Another beloved show disappears. It's a painful time to be a fan of scripted shows that are bold in their storytelling. I've loved every minute of Pushing Daisies and other shows that are perpetually on the bubble. The pain comes from being just slightly ahead of the curve: the day will come when viewers like me, who DVR all my non-sports viewing, will actually count towards the ratings.

I've personally persuaded at least half dozen people to start watching Daisies, NBC's Life, and especially AMC's Mad Men (among others), and they've shared the joy with their circle of friends. In these circles not one person is or knows of a Neilsen household.

And I'm so smitten by Mad Men that I bought the first season on iTunes so I could watch on my train commutes, thinking I wouldn't buy the DVDs. Then I had to get the Blu-Ray edition because it's just so gorgeous and immersive. Then I had to buy a standard DVD set to lend to friends. And I didn't switch from my cable provider because they carry AMC in high def, just in time for season 2.

Someday, DVR viewings will count for something.

Someday.

Comment posted on November 22, 2008 12:25 AM


Sean Dougherty said:

Man, I remember when people would dis Fox's ratings success by saying they were catering to the lowest common denominator (e.g. Married With Children, Cops). Now they are the new Tiffany Network.

I still say Pushing Daises only looked as good as it did because everything else was so much worse.

In any case, Fox is not guilty of what happened to Arrested Development, a favorite show of mine. Fox put it on after The Simpsons, its other brilliant, inventive comedy and I believe the network's top rated show. Between seasons it put AD on in reruns, sometimes in two-hour/four-show blocks so people who hadn't seen it could sample it in large pieces. The network supported it for Emmys. It spent enough to get high profile guest stars like Charlize Theron. It renewed it for a third season when the ratings were still terrible.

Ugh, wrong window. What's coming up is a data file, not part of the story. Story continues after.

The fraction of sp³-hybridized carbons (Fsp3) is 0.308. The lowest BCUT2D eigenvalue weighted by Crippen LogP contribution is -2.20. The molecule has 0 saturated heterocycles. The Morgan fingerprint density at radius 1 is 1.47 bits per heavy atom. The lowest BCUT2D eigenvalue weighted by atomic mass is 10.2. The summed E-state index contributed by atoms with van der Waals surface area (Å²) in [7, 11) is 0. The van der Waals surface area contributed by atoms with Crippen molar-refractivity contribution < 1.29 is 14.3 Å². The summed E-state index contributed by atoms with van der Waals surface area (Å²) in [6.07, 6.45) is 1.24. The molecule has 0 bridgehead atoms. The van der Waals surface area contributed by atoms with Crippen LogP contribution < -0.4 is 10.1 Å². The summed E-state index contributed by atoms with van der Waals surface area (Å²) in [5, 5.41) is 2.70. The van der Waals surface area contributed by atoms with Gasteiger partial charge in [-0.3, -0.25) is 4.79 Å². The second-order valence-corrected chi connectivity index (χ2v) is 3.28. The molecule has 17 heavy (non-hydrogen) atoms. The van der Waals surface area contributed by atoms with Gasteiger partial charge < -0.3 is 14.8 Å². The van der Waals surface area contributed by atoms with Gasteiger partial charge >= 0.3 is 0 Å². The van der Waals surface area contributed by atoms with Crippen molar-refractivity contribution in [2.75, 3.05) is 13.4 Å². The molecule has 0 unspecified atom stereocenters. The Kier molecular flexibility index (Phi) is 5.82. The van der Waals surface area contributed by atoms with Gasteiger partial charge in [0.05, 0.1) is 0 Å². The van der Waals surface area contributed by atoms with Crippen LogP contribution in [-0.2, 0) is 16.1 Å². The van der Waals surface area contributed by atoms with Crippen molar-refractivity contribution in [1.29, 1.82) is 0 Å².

You can make an argument that ABC let Pushing Daises sink or swim, not true of Fox and Arrested Development. The problem was the show was too sophisticated for a mass audience. It looks like 30 Rock is going to have the same problem.

Also, the weak point of AD creatively was the opening of season three, right after the emmy win and Fox's all-summer promotion, so anyone who turned in, turned in to the weakest part of the series (Charlize Theron may be a great actress, but she isn't funny and the storyline they gave her was basically a lead weight on the show). That was a shame but it's hardly the network's fault.

Arrested Development spoke to me as a corporate publicist - I've never had a client who built luxury townhouses for Saddam Hussein ("I may have committed some light treason...") but I have had some that come close enough - so I loved it from premise to conclusion but it just didn't speak to a wider audience.

Comment posted on November 22, 2008 3:07 PM


Adam Bomb 1701 said:

Fox has the two best shows on TV these days. Namely "House" and "24". ABC wouldn't know what to do with a quality show if it bit them in the butt. Witness their mistreatment of their wonderful divorce drama "Once and Again" a few years back. ABC moved it around seven times, so no one could find it, then cancelled it without even going for a full third season. Plus, they refuse to release that same third season on DVD. To add insult to injury, the show was an in-house (Touchstone TV) production. (Right on all counts: great show, shabby treatment, incomplete DVD release. -- David B.)

Comment posted on November 24, 2008 9:35 AM


Animax said:

I am an ardent fan of "House" and "24". I just love these two shows.

Andy

Comment posted on November 27, 2008 2:16 AM